Armenia vs Coronavirus

"If the situation continues to deteriorate, tougher measures will be taken"

Interview with MP Mikayel Zolyan about the state's fight againts coronavirus.

Interview: Tigran Zakaryan


Yesterday the state of emergency was announced which will stay for a period of one month. As a member of the parliament what is your comment on the role the parliament can play during this period?

The state of emergency does not change much in our daily routine. We are supposed to continue discussing and adopting new laws unless something changes during that time fundamentally. Besides, I think our main role is to ensure communication between the executive authorities and the populace on one hand to inform and explain them the philosophy of the decisions taken and on the other hand to convey any possible feedback, concerns, data, which might be relevant for decision makers.

There are critics claiming the government’s reaction was too slow in instating the state of emergency while others argue that the government should impose stricter measures and complete lockdown on residents of certain areas or across the whole nation. What is your opinion on this?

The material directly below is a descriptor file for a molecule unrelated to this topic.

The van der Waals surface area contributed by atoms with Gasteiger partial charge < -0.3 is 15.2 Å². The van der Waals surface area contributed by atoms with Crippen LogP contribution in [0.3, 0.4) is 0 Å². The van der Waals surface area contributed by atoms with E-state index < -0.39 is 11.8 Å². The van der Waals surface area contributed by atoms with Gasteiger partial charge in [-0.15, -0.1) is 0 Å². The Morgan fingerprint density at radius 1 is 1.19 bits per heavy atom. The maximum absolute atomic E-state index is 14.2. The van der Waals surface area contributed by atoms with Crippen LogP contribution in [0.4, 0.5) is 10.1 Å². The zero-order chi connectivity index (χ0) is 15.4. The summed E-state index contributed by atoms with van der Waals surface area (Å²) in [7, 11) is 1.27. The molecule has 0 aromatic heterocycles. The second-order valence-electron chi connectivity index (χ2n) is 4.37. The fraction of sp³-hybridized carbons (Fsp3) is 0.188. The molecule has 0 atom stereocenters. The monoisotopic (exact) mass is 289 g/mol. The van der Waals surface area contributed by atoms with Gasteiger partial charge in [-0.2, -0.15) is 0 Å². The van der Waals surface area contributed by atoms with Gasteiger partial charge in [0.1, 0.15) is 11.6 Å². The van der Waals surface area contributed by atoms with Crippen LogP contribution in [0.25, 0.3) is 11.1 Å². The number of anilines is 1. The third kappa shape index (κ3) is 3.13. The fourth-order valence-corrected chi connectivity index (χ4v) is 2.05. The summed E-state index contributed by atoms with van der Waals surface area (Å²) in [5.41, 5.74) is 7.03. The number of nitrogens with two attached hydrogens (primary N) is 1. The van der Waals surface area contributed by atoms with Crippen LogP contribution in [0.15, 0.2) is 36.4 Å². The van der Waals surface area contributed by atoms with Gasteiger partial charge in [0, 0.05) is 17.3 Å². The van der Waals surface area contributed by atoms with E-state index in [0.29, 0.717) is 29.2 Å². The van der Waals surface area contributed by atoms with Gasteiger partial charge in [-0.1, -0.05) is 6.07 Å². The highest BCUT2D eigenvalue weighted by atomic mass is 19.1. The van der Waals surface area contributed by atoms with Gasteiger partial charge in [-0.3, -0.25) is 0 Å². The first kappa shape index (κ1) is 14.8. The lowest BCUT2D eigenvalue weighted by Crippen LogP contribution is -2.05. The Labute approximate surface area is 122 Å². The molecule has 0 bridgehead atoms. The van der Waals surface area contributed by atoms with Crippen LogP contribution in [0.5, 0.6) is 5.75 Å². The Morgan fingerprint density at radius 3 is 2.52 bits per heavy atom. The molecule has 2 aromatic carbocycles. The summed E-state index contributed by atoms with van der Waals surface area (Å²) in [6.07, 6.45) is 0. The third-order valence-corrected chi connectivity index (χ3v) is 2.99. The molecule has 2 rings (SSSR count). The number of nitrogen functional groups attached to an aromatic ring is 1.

There are two sides of this coin: one being the public health, the other is a group of considerations of non-health character. By this I mean economic effects of the decision and restrictions on individual liberties. Moreover, economic fallout is not just about the numbers; there are people the economic indicators, people who may not be able to pay their bills, people who may lose their jobs, people who may not afford their rent, and so on. In both cases we are guided by the concern of the well-being of the people and any decision taken should balance both of those considerations. In fact almost all governments across the world are guided by them and if we follow the timing of the emergency state enforced in those countries, we have roughly the same pattern almost everywhere. The Armenian situation is not that extraordinary against the backdrop of the global picture. In addition, if there is no general understanding and support to the measures taken and civic involvement we cannot succeed in our mission. So the ultimate success of the measures taken depends on the goodwill of the people. By the same token, the authorities have to issue clear instructions, which, I believe, has been the case so far.

Yesterday a question was raised during the parliament session on locking down enterprises with the exception of those which have vital and strategic importance for maintaining the normal functioning of the everyday life. Meanwhile yesterday the Prime Minister said that restaurants, cafes and such institution could continue functioning providing safety measures, but its implementation is hard to imagine. Do you believe it is safe to have them open?